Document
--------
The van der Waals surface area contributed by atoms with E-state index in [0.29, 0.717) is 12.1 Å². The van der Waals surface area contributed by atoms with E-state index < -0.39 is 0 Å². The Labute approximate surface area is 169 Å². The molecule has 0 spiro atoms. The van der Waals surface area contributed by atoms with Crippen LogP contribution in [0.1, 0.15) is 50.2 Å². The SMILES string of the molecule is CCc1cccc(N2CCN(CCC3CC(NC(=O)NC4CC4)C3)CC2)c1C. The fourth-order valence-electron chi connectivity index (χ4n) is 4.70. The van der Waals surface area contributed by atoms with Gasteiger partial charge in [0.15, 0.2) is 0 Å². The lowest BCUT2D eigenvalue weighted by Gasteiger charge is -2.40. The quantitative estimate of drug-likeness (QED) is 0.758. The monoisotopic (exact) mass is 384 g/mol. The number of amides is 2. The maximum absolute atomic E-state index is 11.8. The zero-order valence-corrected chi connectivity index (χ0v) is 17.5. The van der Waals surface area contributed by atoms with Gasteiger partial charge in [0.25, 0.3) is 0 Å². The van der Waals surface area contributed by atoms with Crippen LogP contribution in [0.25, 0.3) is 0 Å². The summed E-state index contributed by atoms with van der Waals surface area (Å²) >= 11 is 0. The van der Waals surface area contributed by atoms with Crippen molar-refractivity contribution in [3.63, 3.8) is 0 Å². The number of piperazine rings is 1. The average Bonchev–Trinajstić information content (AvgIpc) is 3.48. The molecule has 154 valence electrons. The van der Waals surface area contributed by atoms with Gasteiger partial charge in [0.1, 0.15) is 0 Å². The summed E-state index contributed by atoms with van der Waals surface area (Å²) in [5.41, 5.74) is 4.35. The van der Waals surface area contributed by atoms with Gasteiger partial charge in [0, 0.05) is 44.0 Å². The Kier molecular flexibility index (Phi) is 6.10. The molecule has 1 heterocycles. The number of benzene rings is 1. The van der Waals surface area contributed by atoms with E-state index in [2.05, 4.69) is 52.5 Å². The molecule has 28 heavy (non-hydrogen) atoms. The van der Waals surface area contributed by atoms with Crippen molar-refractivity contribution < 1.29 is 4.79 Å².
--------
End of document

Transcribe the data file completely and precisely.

The van der Waals surface area contributed by atoms with E-state index in [0.29, 0.717) is 12.1 Å². The van der Waals surface area contributed by atoms with E-state index < -0.39 is 0 Å². The Labute approximate surface area is 169 Å². The molecule has 0 spiro atoms. The van der Waals surface area contributed by atoms with Crippen LogP contribution in [0.1, 0.15) is 50.2 Å². The SMILES string of the molecule is CCc1cccc(N2CCN(CCC3CC(NC(=O)NC4CC4)C3)CC2)c1C. The fourth-order valence-electron chi connectivity index (χ4n) is 4.70. The van der Waals surface area contributed by atoms with Gasteiger partial charge in [0.15, 0.2) is 0 Å². The lowest BCUT2D eigenvalue weighted by Gasteiger charge is -2.40. The quantitative estimate of drug-likeness (QED) is 0.758. The monoisotopic (exact) mass is 384 g/mol. The number of amides is 2. The maximum absolute atomic E-state index is 11.8. The zero-order valence-corrected chi connectivity index (χ0v) is 17.5. The van der Waals surface area contributed by atoms with Gasteiger partial charge in [0.25, 0.3) is 0 Å². The van der Waals surface area contributed by atoms with Crippen LogP contribution in [0.25, 0.3) is 0 Å². The summed E-state index contributed by atoms with van der Waals surface area (Å²) >= 11 is 0. The van der Waals surface area contributed by atoms with Crippen molar-refractivity contribution in [3.63, 3.8) is 0 Å². The number of piperazine rings is 1. The average Bonchev–Trinajstić information content (AvgIpc) is 3.48. The molecule has 154 valence electrons. The van der Waals surface area contributed by atoms with Gasteiger partial charge in [0.1, 0.15) is 0 Å². The summed E-state index contributed by atoms with van der Waals surface area (Å²) in [5.41, 5.74) is 4.35. The van der Waals surface area contributed by atoms with Gasteiger partial charge in [0, 0.05) is 44.0 Å². The Kier molecular flexibility index (Phi) is 6.10. The molecule has 1 heterocycles. The number of benzene rings is 1. The van der Waals surface area contributed by atoms with E-state index in [2.05, 4.69) is 52.5 Å². The molecule has 28 heavy (non-hydrogen) atoms. The van der Waals surface area contributed by atoms with Crippen molar-refractivity contribution < 1.29 is 4.79 Å².